Breckenridge: Forest Service OKs Peak 6 expansion

Pending appeals and lawsuits, resort could get two new lifts

A map for the proposed alternative from the USFS Record of Decision outlines the Peak 6 expansion.

By Bob Berwyn

*Read about continuing community concerns in this Summit Voice story.

SUMMIT COUNTY — Pending the outcome of potential appeals and lawsuits, Breckenridge Ski Area will be permitted to add about 550 acres of terrain on Peak 6, served by two new lifts.

White River National Forest Supervisor Scott Fitzwilliams Tuesday announced his decision to approve the hotly contested expansion, saying it will help reduce congestion on the busy mountain. Forest Service documents on the expansion are online at the WRNF website.

Federal biologists signed off on the project even after studies showed the expansion will have an adverse effect on threatened Canada lynx. They concluded that the impacts won’t jeopardize the overall population of lynx across the U.S..

To enable the approval, the Forest Service made what it is calling a non-significant forest plan amendment that gives Breckenridge Ski Area a one-time pass for impacting lynx habitat.

The amendment wipes away a White River National Forest plan standard requiring that “new or expanded permanent developments and vegetation management projects must maintain habitat connectivity in an LAU and/or linkage area.”

The Peak 6 project will include some on-site lynx mitigation, including wildlife closures and other management tactics aimed at reducing impacts, More significantly, the Forest Service will work to protect other areas important for lynx outside the ski area.

During discussions about impacts to lynx from the Peak 6 project, Vail Resorts proposed starting a lynx and wildlife conservation fund to be administered by the National Forest Foundation.

Vail Resorts proposal has been incorporated as part of the approval. With $300,000 in seed money from Vail Resorts, the fund is intended to become self-sustaining and open to contributions from other sources to pay for additional wildlife conservation projects.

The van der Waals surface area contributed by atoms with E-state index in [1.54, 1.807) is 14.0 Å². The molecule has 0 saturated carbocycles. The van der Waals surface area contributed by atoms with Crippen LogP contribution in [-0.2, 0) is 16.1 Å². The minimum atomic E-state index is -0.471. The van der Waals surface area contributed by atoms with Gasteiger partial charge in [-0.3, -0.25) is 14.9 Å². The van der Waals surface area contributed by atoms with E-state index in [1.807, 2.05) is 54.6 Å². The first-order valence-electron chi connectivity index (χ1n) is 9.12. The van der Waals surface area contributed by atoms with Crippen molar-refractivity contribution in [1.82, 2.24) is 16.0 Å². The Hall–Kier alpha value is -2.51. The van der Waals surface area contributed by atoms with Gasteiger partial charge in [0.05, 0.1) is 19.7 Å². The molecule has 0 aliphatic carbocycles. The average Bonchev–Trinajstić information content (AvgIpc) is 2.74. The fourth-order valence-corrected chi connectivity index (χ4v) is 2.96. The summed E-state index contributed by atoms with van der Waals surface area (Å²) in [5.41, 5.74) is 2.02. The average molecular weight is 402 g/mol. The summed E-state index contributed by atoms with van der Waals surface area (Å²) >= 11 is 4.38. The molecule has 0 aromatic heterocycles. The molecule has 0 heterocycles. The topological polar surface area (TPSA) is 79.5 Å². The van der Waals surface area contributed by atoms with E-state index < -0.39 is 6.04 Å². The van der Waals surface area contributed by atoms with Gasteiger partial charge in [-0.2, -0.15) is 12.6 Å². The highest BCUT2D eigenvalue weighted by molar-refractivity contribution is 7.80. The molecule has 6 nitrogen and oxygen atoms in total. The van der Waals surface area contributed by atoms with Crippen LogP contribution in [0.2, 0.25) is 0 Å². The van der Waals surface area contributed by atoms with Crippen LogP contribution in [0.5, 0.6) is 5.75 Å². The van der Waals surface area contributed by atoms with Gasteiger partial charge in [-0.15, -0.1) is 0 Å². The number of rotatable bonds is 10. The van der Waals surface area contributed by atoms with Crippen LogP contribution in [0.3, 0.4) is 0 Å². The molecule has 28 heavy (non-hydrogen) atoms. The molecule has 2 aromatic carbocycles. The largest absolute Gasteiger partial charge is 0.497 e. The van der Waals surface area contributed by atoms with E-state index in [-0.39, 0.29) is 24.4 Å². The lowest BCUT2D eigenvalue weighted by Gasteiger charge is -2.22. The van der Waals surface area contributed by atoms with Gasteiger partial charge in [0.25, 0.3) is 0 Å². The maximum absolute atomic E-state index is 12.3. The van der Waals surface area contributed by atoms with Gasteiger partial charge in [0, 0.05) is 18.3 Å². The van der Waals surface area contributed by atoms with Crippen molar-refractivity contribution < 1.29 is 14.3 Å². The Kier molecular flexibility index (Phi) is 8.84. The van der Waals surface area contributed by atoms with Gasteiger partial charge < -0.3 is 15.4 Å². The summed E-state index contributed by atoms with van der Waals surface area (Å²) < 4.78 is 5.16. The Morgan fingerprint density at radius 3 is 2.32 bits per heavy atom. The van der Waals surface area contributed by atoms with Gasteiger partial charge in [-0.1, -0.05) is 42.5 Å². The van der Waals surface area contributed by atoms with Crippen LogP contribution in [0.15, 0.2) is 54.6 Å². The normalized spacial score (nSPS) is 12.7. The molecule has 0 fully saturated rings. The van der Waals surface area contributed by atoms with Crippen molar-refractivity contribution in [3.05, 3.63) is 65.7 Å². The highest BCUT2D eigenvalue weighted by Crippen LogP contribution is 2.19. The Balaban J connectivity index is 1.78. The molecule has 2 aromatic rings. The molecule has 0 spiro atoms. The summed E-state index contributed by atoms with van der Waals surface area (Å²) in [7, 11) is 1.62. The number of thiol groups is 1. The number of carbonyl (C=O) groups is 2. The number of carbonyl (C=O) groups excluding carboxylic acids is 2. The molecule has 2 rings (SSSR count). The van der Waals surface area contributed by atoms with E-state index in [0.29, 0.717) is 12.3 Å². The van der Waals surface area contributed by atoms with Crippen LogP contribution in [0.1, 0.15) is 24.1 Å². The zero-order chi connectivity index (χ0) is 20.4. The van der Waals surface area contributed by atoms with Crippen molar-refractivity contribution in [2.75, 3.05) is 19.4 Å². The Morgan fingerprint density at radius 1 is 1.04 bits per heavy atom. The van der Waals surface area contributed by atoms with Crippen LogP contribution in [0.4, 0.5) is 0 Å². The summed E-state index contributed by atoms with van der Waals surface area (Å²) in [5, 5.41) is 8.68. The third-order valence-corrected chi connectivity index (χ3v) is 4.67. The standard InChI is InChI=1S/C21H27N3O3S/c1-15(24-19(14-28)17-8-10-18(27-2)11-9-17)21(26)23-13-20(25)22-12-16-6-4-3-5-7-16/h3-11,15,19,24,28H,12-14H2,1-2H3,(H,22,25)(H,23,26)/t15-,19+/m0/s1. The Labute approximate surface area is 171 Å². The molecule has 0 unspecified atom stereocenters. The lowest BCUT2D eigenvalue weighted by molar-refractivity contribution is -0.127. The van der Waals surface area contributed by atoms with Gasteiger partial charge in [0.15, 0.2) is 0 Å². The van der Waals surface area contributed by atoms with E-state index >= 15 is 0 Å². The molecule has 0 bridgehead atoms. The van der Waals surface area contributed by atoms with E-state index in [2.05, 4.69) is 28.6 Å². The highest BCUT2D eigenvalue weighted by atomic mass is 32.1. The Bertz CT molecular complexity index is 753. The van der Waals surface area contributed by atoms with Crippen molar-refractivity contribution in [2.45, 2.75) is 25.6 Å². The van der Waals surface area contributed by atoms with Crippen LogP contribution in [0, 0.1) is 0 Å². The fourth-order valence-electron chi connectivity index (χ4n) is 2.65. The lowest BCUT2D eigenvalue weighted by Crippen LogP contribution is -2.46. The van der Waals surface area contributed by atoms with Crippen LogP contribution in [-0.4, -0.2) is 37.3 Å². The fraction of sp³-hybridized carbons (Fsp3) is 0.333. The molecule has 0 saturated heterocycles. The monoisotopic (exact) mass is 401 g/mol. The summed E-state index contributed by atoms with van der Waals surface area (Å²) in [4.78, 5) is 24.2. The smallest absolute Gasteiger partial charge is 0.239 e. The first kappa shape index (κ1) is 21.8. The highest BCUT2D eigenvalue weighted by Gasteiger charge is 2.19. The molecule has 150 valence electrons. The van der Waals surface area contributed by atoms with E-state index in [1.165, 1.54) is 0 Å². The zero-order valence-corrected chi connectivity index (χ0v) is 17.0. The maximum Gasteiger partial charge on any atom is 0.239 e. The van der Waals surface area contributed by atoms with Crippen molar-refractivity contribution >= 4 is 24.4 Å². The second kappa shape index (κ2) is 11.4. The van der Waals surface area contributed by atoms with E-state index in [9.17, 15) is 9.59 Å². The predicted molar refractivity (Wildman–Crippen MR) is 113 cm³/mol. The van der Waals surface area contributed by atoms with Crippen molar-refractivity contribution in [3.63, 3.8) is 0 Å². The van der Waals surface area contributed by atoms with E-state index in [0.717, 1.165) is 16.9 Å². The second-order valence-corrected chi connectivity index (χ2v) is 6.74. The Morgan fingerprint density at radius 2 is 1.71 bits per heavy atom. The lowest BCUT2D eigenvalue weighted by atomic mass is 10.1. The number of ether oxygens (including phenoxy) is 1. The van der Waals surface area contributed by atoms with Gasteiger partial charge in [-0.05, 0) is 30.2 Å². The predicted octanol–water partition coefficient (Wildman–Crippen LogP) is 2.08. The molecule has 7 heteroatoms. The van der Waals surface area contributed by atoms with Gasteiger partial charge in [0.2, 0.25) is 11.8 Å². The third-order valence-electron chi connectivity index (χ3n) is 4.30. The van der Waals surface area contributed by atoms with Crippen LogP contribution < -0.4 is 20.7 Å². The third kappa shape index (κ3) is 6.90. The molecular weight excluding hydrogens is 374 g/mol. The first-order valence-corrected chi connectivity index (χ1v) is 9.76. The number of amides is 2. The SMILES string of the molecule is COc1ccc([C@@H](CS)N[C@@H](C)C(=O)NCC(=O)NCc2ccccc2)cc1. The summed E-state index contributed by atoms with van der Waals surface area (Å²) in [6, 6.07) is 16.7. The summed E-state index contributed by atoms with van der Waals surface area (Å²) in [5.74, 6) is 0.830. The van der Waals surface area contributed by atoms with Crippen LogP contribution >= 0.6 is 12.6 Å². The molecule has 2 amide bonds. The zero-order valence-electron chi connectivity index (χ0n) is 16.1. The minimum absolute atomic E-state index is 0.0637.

Potential projects include the purchase of conservation easements, matching funds for grants, habitat improvements, additional studies, and education efforts.

For starters, $100,000 would go toward road decommissioning projects approved in the forest travel management plan, and $100,000 for completion of the forest lynx/recreation study. The remaining $100,000 would be used for general lynx related studies, education and habitat improvement projects.

Conservation groups had previously vowed to fight the expansion to the bitter end, potentially even with a lawsuit, but at this point, there is very little organized opposition to the ski industry from the conservation movement. Colorado Wild merged with the Center for Native Ecoysystems last year, forming a new group called Rocky Mountain Wild.

The new organization doesn’t have the expertise on staff, or the resources to focus on ski area projects like Peak 6, according to Rocky Mountain Wild conservation director Josh Pollock.

As approved, the expansion includes about 550 additional acres of skiable terrain (407 acres lift-served, 143 acres hike-to), two new lifts to access the terrain (a lower lift and an upper lift), a restroom facility, and a ski patrol/warming hut.

The upper Peak 6 lift would be a high-speed six-seater chair with a 1,550-foot vertical, running a little more than 1 mile, with ground disturbance impacting land and water resources at the top and bottom terminals.